But China does not acknowledge the United Front facilitates espionage.
‘Many elected officials’
Experts describe Beijing as holding out carrots and sticks.
And unfortunately, it is Chinese diaspora communities that often face the sticks. According to the Canadian Security Intelligence Service, China uses “a range of tactics including threats, harassment, detention of family members abroad and refusal to issue travel documents or visas.”
Chinese-Canadian community leader Gloria Fung, director of democracy advocacy group Canada-Hong Kong Link, says she has seen China’s influence efforts in Canada become increasingly aggressive with both the carrot and the stick.
In the 1990s, United Front networks just made passive political donations to all Canadian political parties, Fung said. Now they are aggressively lobbying for Beijing’s policies, covertly offering political funding from Beijing and attempting to promote covert CCP party members for election, Fung claimed.
And Fung said she believes China has successfully influenced “many elected officials.”
“They could be bribing, offering money or material benefits to targets in the decision-making process,” Fung said. “Many elected officials are offered free tours to China. And many, when they returned, seem to have changed their positions towards China.”
Tensions reached a new level in August 2019, Fung said, when Hong Kong Canadians were targeted in anti-democracy counter-protests in a number of Canadian cities.
Fung pointed to a Hong Kong democracy counter-rally at Toronto’s Old City Hall on Aug. 17, where she says her group was surrounded by students and middle-aged leaders, who Fung associated with Toronto United Front groups.
A similar conflict occurred in Vancouver on Aug. 18 when a pro-China crowd surrounded a church where Hong Kong Canadians were praying.
By comparing photos and video of the event with pictures of meetings involving Chinese consulate officials, Global News sources identified several senior members in the crowd as directors of a pro-CCP association, which Chen Yonglin, a defected Chinese diplomat, alleges is a “controlling level” United Front group in Canada.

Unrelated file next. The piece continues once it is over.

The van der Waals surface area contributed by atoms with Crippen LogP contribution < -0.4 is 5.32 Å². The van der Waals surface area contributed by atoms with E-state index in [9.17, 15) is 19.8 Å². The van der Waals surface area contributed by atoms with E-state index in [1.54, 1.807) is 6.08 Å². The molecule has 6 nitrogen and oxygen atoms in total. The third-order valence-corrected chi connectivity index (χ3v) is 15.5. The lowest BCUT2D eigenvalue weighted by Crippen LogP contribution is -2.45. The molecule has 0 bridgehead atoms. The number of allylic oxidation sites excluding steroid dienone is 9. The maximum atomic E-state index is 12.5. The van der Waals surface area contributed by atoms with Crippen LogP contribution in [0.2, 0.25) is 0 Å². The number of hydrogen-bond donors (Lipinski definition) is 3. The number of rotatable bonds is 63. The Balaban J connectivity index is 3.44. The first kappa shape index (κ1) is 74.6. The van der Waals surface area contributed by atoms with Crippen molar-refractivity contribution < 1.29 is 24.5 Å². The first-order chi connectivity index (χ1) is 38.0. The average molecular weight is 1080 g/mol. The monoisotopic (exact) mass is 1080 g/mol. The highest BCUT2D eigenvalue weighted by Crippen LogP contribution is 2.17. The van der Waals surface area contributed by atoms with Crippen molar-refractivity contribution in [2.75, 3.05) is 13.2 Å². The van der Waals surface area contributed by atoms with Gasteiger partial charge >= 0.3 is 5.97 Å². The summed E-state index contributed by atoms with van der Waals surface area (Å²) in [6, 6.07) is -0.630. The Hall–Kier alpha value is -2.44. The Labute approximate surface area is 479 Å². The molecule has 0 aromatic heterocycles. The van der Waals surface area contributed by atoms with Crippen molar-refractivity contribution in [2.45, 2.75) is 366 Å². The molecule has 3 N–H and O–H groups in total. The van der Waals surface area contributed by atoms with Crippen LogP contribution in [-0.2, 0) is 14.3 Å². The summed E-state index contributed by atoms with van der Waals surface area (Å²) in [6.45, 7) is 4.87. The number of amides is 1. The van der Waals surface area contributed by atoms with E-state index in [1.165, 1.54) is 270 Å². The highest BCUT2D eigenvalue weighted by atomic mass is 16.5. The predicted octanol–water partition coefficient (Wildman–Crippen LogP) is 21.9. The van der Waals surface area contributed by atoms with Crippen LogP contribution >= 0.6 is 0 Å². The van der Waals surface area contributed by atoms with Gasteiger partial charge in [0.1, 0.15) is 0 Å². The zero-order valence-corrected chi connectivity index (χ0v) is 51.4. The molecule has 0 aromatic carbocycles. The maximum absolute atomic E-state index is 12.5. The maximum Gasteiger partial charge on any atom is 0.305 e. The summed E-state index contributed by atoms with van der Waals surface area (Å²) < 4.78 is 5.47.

The pro-CCP association is part of the Overseas Chinese Affairs Office, a United Front group that Beijing uses to influence the Chinese diaspora, according to a 2018 report from the U.S.-China Economic and Security Review Commission.
“United Front work is Beijing’s strategy to influence overseas Chinese communities, foreign governments and other actors … mainly through economic or financial inducement,” the commission’s chair Robin Cleveland and vice-chair Carolyn Bartholomew told Global News in a statement. “The CCP considers ethnic Chinese everywhere to ultimately be Chinese subjects, regardless of their citizenship, and seeks to treat them as resources to assist in ‘the great rejuvenation of the Chinese nation’ whether they like it or not.”
A Chinese-Canadian academic — who is studying Beijing’s influence networks — agreed with Fung’s assessment of China’s efforts to control community groups.
The academic asked to remain anonymous because of fears that officials in Chinese consulates could interfere with their ongoing research.
“Many in the Chinese-Canadian diaspora do not want to have anything to do with the Chinese government. But unfortunately, immigrants from China and Hong Kong are not completely free from the government’s control and surveillance,” the academic said.
How Australia has combated the United Front